This classic combination of chocolate, whipped cream, and cherries originated in Germany. Historians believe it dates as far back as the 16th century, from a region known for its sour cherries and kirsch (cherry brandy). Most recipes I come across these days call for store-bought cherry pie filling and maraschino cherries, both loaded with preservatives, sugar, and additives. If you have access to sour cherries, a homemade pie filling could be prepared, should you desire.
However, I’ve discovered that this cake is spectacular when prepared with sweet Bing cherries, which are at their peak right now. This brings us to my revamped version of a time-honored European confection. We’ve swapped out the chocolate cake made with refined flour and sugars for a low-sweetener, grain-free alternative, and used juicy Bing cherries over the cloying, gelatinous pie filling. What’s best is that this cake works equally well, if not better, with defrosted, previously frozen cherries. So, pick up a whole box while they’re in season, and freeze them for many delicious cakes to come!
4 egg whites
3 egg yolks
1/3 cup melted butter, coconut oil, or neutral-flavored oil
1/2 cup water
1 teaspoon vanilla extract
1/2 cup ground almond flour
2 tablespoons coconut flour
1/2 cup cocoa powder
1/2 cup coconut sugar
1 1/2 teaspoons baking powder
1/2 teaspoon baking soda
1 quart heavy cream
Honey, stevia, or maple syrup, to taste
2 teaspoons vanilla extract
2 cups fresh or defrosted Bing cherries, pitted
8 cherries, for garnish
1/2 cup shaved or grated bittersweet or unsweetened chocolate, for garnish
The day before you plan to serve the cake:
Preheat the oven to 350 F. Prepare an 8–9 inch cake pan (I use a spring-form) by greasing lightly with butter and lining with parchment paper.
Separate egg whites from yolks, being careful not to get any yolks into the whites. Place each in a medium-sized bowl.
Combine yolks with coconut sugar, melted butter/oil, water, and vanilla. In a separate bowl, stir together the almond flour, coconut flour, cocoa powder, baking powder, baking soda, and salt. Pour yolk mixture into flour mixture, and whisk to combine.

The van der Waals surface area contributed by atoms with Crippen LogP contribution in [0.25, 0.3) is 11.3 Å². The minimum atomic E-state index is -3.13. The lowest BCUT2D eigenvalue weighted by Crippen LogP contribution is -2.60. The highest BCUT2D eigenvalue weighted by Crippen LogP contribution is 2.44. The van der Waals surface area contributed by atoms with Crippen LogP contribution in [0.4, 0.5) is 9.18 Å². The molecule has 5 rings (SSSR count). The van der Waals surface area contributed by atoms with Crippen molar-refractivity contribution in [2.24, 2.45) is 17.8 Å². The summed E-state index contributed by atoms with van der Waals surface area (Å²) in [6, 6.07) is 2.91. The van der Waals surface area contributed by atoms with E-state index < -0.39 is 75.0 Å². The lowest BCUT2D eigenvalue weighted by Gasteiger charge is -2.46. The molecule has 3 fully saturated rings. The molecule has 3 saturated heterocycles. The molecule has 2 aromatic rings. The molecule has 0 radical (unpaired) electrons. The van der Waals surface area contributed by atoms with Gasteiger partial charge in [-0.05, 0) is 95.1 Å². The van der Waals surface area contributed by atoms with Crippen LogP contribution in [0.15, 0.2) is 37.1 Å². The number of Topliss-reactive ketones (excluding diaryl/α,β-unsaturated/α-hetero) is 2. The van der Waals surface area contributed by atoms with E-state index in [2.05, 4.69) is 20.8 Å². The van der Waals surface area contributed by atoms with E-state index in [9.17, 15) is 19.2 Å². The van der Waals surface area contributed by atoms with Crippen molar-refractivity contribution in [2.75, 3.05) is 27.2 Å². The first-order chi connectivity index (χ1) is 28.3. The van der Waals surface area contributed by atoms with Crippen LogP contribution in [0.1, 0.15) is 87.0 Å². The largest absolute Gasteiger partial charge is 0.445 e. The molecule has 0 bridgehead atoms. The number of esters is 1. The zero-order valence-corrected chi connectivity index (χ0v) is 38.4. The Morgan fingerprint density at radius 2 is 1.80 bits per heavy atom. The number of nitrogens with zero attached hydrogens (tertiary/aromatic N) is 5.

Whip egg whites with an electric mixer or a wire whip until they form stiff peaks. Spoon whites into batter mixture, and gently fold until fully combined, being careful not to over-mix.
Pour into prepared cake pan, and bake until a toothpick comes out clean when tested, about 45–60 minutes, depending on the size of your pan.
Cool in pan on a wire rack for 15–20 minutes, then remove from pan and let cool completely. Wrap securely with plastic, and refrigerate until chilled.
The day of serving:
Whip cream with an electric mixer or a wire whisk until stiff but still spreadable. Add sweetener to your taste, along with vanilla extract. Set aside in fridge.
Pit cherries, if you haven’t already done so. Set aside.
Slice cake horizontally into three equal sections. Place the bottom on a plate or cake board.
Spoon about a fifth of the cream onto the first cake layer. Top with half the pitted cherries, then a second layer of cake. Repeat with the next layer. Top with final cake layer.
Use remaining cream to ice the sides and top of the cake using a spatula or palette knife. Don’t worry if it’s not perfect.
Place grated chocolate on a plate, and hold the cake underneath with one hand while you press the chocolate into the side with the other hand. If desired, use a pastry bag fitted with a star tip to arrange eight rosettes of cream atop the cake. Top cake with reserved cherries for garnish.
Serve cake well chilled.
To choose your organically grown and fresh ingredients wisely, use the following criteria:
·chemical- and hormone-free meat
·pastured-raised, organic eggs
·whole, unrefined grains
·virgin, unrefined, first-press organic oils
·whole-food, unrefined sweeteners
·pure, clean, spring water
·raw and/or cultured milk and cream products